The Original Story


The Exorcist was loosely based on true events that were reported in Washington, DC newspapers in 1949.

The story began in Maryland on the evening of January 15, 1949, when 14-year-old "John Hoffman" and his grandmother heard strange scratching and dripping noises in their house. No explanation could be found for the noises, which stopped after ten days, only to be replaced by mysterious footsteps and drumbeats.

After John's Aunt Dorothy suddenly died, the poltergeist-like phenomena increased - with John's mattress shaking violently, food flying through the air and furniture falling over. John and his parents tried to communicate with the poltergeist, which at the time claimed to be the spirit of Aunt Dorothy.


Then, in late February, livid red marks emerged on John's skin, taking the shape of actual words. After neither physicians nor psychiatrists could find anything wrong with John, his parents, although Lutheran, consulted a Roman Catholic priest. His recommendations of prayers and holy water only seemed to aggravate John's condition.

John's mother took him to St. Louis, hoping things would calm down. But the manifestations intensified. "Father Lawrence," a Jesuit priest, came to visit John in St. Louis, saying prayers over him and pinning two crucifixes under his pillow.

After he left, one crucifix propelled itself across the room and the other moved to the foot of the bed as the bed shook violently.


On March 16, the Archbishop of St. Louis gave Father Lawrence permission to begin the formal rite of exorcism.

During the first night of the ritual, marks appeared on John's skin 30 times -- including the word "Hell" and a portrait of a Satanic visage. The 45-minute ritual was performed several times a night over the next week. John's responses became increasingly rabid, including screaming torrents of profanity and foreign words, violent seizures and uncontrolled urinating. With the parents' permission, John was converted to Catholicism. But his responses to the rituals only became worse. The disturbances suddenly stopped on March 26. Father Lawrence believed John's possession was over.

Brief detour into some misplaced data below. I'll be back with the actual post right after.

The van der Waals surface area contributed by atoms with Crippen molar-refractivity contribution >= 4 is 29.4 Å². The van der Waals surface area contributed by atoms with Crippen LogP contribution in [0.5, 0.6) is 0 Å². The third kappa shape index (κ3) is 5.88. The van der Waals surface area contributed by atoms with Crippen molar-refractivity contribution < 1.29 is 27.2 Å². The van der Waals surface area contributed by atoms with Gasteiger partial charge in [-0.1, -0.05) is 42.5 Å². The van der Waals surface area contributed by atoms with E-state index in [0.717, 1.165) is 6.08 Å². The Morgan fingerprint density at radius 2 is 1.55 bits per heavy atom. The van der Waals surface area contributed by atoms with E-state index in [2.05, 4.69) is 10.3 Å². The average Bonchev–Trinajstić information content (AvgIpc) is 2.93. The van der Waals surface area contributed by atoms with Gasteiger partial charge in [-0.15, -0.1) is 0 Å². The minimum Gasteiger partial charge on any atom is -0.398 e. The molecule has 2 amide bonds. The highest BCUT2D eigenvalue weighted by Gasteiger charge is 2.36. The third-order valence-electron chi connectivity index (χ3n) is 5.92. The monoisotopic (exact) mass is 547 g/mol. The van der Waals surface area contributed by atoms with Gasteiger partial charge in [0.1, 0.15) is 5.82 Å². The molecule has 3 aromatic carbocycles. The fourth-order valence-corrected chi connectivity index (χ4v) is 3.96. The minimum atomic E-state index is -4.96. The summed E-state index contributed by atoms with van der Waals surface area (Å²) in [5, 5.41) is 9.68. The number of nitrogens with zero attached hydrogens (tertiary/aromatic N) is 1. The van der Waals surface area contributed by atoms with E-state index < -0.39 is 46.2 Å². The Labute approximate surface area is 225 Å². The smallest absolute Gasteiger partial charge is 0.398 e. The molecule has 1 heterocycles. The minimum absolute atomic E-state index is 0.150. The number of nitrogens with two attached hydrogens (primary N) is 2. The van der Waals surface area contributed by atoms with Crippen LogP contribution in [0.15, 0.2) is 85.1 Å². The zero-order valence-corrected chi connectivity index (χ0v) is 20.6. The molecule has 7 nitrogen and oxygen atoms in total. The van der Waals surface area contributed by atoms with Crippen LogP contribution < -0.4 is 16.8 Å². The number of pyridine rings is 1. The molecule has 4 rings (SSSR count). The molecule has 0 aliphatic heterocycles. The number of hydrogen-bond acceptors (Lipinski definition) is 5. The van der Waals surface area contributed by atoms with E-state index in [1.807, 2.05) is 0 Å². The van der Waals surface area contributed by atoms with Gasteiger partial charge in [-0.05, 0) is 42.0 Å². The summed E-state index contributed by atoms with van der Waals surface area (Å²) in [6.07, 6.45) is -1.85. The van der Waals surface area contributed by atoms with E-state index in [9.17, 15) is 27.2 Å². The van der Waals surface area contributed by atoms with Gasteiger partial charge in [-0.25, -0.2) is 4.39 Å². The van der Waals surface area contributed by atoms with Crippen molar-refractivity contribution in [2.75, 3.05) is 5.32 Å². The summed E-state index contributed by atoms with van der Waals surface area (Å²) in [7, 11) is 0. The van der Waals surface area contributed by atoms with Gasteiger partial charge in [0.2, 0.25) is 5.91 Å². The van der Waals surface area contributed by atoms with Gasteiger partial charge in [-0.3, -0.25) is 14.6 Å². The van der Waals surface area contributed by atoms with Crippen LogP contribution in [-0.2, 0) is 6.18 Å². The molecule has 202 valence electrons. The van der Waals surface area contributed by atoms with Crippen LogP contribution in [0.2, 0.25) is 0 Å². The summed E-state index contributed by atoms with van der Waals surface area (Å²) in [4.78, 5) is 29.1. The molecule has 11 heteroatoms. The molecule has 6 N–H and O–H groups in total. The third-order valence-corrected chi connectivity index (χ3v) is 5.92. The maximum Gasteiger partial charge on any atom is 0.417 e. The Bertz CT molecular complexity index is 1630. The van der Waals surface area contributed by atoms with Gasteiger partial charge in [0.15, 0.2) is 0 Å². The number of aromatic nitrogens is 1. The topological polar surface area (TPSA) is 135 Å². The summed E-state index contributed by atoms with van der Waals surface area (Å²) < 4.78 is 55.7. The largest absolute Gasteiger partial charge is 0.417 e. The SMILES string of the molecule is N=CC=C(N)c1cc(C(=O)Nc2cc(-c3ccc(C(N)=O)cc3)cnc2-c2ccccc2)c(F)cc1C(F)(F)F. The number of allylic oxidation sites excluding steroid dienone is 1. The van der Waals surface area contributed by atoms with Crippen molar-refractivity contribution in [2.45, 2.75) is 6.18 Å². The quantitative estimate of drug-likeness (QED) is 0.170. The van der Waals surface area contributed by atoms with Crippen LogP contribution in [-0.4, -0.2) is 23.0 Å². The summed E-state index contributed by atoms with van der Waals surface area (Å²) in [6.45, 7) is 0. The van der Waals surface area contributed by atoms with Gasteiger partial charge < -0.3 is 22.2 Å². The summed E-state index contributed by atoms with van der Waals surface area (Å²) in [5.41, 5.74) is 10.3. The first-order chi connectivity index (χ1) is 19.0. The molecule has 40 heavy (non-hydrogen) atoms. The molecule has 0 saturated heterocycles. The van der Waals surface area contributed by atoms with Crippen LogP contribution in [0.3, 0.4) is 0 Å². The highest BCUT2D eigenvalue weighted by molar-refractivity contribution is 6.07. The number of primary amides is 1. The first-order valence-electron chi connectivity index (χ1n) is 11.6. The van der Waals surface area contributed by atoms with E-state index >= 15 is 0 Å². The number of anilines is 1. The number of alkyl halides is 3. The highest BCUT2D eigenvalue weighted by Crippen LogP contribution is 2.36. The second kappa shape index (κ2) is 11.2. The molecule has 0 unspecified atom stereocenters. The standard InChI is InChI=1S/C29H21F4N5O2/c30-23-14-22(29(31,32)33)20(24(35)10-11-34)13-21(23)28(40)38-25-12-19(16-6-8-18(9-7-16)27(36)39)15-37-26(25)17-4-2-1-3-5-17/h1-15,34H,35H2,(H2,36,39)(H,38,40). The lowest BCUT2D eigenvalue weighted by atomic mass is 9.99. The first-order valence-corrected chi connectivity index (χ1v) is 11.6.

However, they began again on March 31, with John's behavior during the rituals getting even more violent. "I am always in him," the demon said through John's lips.


After more days of no progress, Father Lawrence read about an 1870 case of possession that provided a key to exorcising the demon.

On the night of April 18, he forced John to wear a chain of religious medals and hold a crucifix in his hand during the exorcism ritual. When Father Lawrence commanded the demon to declare itself, John exploded in a violent spasm of amazing strength, needing five men to hold him down.

At 11 p.m., John suddenly interrupted the ritual by shouting, "Satan! I am St. Michael. I command you, Satan, to leave his body now!" After then enduring the most violent spasms yet, John uttered, "He is gone" and suddenly returned to normal, breaking into a smile.


John grew up to live a normal, happy life, with no recollection of his "possession."

William Peter Blatty, then a student at Georgetown University, read about John's story in the newspapers. The story stuck with him and 20 years later he fictionalized it to create "The Exorcist."

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© 1973, 2000 Warner Bros.